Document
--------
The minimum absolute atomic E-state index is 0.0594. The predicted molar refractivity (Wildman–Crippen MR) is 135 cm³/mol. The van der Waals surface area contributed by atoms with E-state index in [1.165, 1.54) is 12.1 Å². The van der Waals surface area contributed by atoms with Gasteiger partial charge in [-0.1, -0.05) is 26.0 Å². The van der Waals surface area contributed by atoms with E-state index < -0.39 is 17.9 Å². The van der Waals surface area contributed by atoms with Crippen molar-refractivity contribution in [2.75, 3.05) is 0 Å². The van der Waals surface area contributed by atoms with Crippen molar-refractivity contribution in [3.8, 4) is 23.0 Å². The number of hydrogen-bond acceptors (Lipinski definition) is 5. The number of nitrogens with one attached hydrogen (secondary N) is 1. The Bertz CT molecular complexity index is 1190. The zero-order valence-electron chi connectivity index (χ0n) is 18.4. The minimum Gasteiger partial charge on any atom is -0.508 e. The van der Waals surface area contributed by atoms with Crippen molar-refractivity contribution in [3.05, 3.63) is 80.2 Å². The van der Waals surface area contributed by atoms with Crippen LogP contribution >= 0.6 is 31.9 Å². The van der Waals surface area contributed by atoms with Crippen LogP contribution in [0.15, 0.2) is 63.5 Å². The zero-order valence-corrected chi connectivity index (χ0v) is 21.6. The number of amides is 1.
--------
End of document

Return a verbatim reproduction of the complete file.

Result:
The minimum absolute atomic E-state index is 0.0594. The predicted molar refractivity (Wildman–Crippen MR) is 135 cm³/mol. The van der Waals surface area contributed by atoms with E-state index in [1.165, 1.54) is 12.1 Å². The van der Waals surface area contributed by atoms with Gasteiger partial charge in [-0.1, -0.05) is 26.0 Å². The van der Waals surface area contributed by atoms with E-state index < -0.39 is 17.9 Å². The van der Waals surface area contributed by atoms with Crippen molar-refractivity contribution in [2.75, 3.05) is 0 Å². The van der Waals surface area contributed by atoms with Crippen molar-refractivity contribution in [3.8, 4) is 23.0 Å². The number of hydrogen-bond acceptors (Lipinski definition) is 5. The number of nitrogens with one attached hydrogen (secondary N) is 1. The Bertz CT molecular complexity index is 1190. The zero-order valence-electron chi connectivity index (χ0n) is 18.4. The minimum Gasteiger partial charge on any atom is -0.508 e. The van der Waals surface area contributed by atoms with Crippen molar-refractivity contribution in [3.05, 3.63) is 80.2 Å². The van der Waals surface area contributed by atoms with Crippen LogP contribution >= 0.6 is 31.9 Å². The van der Waals surface area contributed by atoms with Crippen LogP contribution in [0.15, 0.2) is 63.5 Å². The zero-order valence-corrected chi connectivity index (χ0v) is 21.6. The number of amides is 1.